A West Australian woman in her 40s has suffered blood clotting after receiving the AstraZeneca vaccine.
The woman is the second case of what is known as “thrombosis with thrombocytopenia” after having the jab.
The Therapeutic Goods Administration (TGA) confirmed the case was likely linked to the vaccination, but an urgent investigation was under way.
“The person remains in hospital receiving treatment and is in a stable condition,” a TGA statement read.
WA Health Minister Roger Cook said the woman was vaccinated in mid-March and two weeks later turned up to the emergency department of a regional hospital.
He said the woman was in ICU but her progress had been “positive” and she was believed to be in a stable condition.
It is believed she is a regional healthcare worker.
“The case is similar to other cases in Europe of a very rare clotting disorder,” he told reporters on Tuesday, noting additional blood tests and investigations are required.
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“I understand that any vaccine or any medication has elements or risk associated with it.
“In Australia we have a ‘risk to benefit’ ratio which is different to other countries.”
It comes after a Victorian man was admitted to hospital with a rare blood clotting disorder just days after receiving the AstraZeneca vaccine.
At the time acting chief medical officer Michael Kidd said the TGA was investigating the reported case.
The man presented to Melbourne’s Box Hill Hospital on Good Friday with fever and abdominal pain. He had received his vaccine dose on March 22.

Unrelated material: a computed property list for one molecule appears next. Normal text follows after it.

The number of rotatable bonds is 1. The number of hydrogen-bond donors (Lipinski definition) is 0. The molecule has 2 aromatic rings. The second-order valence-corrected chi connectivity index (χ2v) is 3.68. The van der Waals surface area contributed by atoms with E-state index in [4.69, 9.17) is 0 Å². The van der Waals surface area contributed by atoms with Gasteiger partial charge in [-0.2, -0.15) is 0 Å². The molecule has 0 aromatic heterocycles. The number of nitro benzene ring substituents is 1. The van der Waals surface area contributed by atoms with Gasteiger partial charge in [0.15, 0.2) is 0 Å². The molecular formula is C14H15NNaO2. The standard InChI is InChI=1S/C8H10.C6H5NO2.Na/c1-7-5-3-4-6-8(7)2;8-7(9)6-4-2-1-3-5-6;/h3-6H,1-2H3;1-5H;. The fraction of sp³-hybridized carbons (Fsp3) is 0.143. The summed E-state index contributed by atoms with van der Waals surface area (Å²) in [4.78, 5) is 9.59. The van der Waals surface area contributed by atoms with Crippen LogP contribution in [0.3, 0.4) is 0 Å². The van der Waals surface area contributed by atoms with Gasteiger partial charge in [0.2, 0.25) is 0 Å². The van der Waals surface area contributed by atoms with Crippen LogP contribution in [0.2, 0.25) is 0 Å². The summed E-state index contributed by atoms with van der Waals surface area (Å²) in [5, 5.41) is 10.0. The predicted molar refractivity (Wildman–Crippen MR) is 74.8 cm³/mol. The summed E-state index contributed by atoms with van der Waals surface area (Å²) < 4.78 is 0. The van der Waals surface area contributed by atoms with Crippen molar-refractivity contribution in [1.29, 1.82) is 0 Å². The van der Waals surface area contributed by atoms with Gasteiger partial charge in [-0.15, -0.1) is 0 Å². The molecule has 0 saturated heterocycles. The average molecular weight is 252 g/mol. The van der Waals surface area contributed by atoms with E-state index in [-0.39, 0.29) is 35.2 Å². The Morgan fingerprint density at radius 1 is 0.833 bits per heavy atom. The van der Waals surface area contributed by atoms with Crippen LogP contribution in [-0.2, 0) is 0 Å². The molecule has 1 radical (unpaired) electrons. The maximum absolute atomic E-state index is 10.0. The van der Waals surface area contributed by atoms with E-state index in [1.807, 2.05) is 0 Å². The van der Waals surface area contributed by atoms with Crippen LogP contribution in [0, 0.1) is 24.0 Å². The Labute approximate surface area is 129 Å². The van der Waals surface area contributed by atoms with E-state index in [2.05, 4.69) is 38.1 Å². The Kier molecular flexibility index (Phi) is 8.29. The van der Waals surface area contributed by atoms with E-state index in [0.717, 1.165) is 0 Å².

Subsequent tests determined he had abdominal clots and a very low platelet count when he arrived at hospital.
Professor Kidd said health authorities were taking the case “very seriously”.
More than 700,000 doses of AstraZeneca have been administered in Australia so far, and while the risk is low, two cases of thrombosis with thrombocytopenia means about one in 350,000 Australians could suffer from it.
“The TGA is carefully reviewing all Australian reports of blood clots following the AstraZeneca vaccine and are requesting further information from reporters where needed,” the statement read.
Common symptoms after having the vaccine include fever, sore muscles, tiredness and headaches, which usually occur within a day of two and quickly subside.
The TGA said patients should seek immediate medical attention if they developed symptoms, such as a persistent headache, blurred vision, shortness of breath, chest or abdominal pain and unusual bruising, a few days after getting the vaccine.
Some countries in Europe have suspended the rollout of the AstraZeneca vaccine over concerns of blood clots, but Australian health regulators have backed its safety.
Last week urgent new medical advice prompted the federal government to “recalibrate” its coronavirus vaccine strategy, likely delaying the rollout even further.
Most Australians under 50 would no longer be recommended to use the AstraZeneca coronavirus vaccine because of concerns around blood clots.
Prime Minister Scott Morrison called a press conference on Thursday to announce the change, based on advice from the Australian Technical Advisory Group on Immunisation (ATAGI).
Federal health secretary Brendan Murphy, at the time, broke down what the new advice would mean for the vaccination program.
“For phase one, which is vulnerable people, we will pretty much continue as we are,” he said.
“Those over 70 and 80 will continue to get AstraZeneca at their GPs and be confident in its efficacy and its safety.”